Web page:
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New To Medicare


Medicare Basics (Parts A-D)

Selecting a Medicare plan can make you feel like you fell into a bowl of alphabet soup... parts, plans, and letters. How do you sort it all out? Keep these basics in mind as you explore your Medicare choices:


Part A Part B

Parts A and Part B are referred to as Original Medicare.

Part A covers Hospital expenses.

Part B covers all other approved medical expenses such as Doctor visits and lab work and you must have both A & B in order to purchase a Medicare Supplement plan.

PartD

Part D is Prescription Drug coverage which can be a stand-alone plan or included in a Part C Medicare Advantage Plan. For information on self-enrolling in a Part D Drug Plan, click here to use Medicare.gov's Medicare Plan Finder.

PartC

Part C also known as Medicare Advantage combines Original Medicare (A & B), adds Drug Coverage (Part D), and adds additional benefits. Part C is similar to employer group health plans, so they have network limitations.

MedSupp

Medicare Supplement Insurance (MediGap) works with Original Medicare (A & B) to cover the 20% of services that traditional Medicare does not pay for.

MedSupp Plans are referred to by letters, for example plan F, plan G, or Plan N and have different benefits by letter type.


Begin by understanding the basic parts of Medicare.

Through our consultative approach, a Longevity Alliance licensed Health Plan Advisor explains the basics of Medicare, and helps you find the Medicare solution that best meets your needs.

At Longevity Alliance, we understand the importance to your financial security of finding the right health care plan with the right benefits and coverage at the right price. That's why we offer a choice of the most competitive, top rated Medicare Supplemental Insurance plans.

You will find that many of the aspects of Medicare are very similar to the health insurance you currently have - just different terms. One of the most important things to know is the deadline that applies to your situation. As someone new to Medicare, your initial enrollment period gives you special privileges - like qualifying for any Medicare Supplement Plan without answering medical questions. But it only applies for a limited time - so don't wait!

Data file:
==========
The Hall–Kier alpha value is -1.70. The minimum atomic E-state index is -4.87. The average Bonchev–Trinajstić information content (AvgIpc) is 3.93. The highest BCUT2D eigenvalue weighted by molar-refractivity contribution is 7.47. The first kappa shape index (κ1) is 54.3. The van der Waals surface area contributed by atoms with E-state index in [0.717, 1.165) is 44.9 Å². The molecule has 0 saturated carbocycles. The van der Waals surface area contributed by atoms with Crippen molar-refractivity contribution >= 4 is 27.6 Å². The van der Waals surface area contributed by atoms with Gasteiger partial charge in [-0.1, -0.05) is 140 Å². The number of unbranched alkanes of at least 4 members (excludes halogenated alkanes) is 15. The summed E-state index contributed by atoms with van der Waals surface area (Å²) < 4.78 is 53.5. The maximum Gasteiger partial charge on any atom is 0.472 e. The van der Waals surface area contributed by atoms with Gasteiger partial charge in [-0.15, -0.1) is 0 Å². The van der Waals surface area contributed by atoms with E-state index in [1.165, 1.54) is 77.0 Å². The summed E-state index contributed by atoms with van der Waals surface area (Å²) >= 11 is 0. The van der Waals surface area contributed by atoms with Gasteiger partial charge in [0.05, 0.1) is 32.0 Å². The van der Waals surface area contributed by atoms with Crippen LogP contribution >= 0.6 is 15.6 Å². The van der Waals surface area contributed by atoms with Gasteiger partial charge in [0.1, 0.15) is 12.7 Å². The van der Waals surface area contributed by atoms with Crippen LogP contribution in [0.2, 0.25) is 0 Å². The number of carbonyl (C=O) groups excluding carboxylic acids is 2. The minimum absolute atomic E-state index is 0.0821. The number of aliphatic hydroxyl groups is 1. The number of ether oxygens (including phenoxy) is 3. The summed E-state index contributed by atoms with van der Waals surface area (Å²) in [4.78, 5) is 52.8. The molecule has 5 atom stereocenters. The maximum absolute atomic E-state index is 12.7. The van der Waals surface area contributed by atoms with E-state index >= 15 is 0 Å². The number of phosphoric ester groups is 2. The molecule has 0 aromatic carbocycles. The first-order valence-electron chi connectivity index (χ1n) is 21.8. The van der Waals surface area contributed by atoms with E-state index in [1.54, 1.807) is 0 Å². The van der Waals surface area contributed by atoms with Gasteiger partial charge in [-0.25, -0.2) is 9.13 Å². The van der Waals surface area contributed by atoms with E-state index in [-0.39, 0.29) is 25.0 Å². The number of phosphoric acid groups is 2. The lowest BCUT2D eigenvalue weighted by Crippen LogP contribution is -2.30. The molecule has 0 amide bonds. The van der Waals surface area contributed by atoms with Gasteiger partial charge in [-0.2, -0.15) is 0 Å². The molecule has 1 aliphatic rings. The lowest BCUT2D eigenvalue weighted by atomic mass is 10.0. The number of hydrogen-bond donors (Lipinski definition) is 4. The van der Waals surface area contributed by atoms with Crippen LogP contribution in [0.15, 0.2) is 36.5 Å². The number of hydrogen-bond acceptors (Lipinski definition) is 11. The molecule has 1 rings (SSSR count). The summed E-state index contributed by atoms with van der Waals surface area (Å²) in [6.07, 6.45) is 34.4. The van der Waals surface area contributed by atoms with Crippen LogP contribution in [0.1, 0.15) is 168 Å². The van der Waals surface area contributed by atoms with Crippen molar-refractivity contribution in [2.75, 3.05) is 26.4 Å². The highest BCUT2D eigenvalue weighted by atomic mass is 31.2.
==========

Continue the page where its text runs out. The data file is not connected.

So no matter the reason you are new to Medicare, remember that the first thing you need to do is sign up for Part A and Part B of Medicare. Then, call us to help you sort through your options and find the right plan for you.


When Am I eligible

You are eligible for Medicare if you are 65 years old. You may be eligible if you are under age 65 if you qualify on the basis of disability or some other special situation. You must be a U.S. citizen or a legal resident who has lived in the U.S. for at least five consecutive years.

Medicare is based on you, as an individual. If your spouse is 65, but you are not, you are not eligible for Medicare and must find other health coverage until you are 65 years old. You do not have to be retired or collecting Social Security to qualify for Medicare.

Signing Up For Medicare

Signing up for Medicare starts at the Social Security Administration (www.ssa.gov). They handle most of the paperwork for Medicare enrollment. If you are receiving retirement or disability or railroad retirement checks, you will be contacted a few months before you become eligible for Medicare and given the information you need. If you are not receiving Social Security benefits, you should sign up for Medicare Part A three months (3) before your 65th birthday.

When you first become eligible for hospital insurance (Part A), you have a seven-month period (your initial enrollment period) in which to sign up for medical insurance (Medicare Part B). Missing the deadline will cause a delay in coverage and result in higher premiums

If you are eligible at age 65, your initial enrollment period begins three months before your 65th birthday, includes the month you turn age 65 and ends three months after that birthday. If you are eligible for Medicare based on disability or permanent kidney failure, your initial enrollment period depends on the date your disability or treatment began.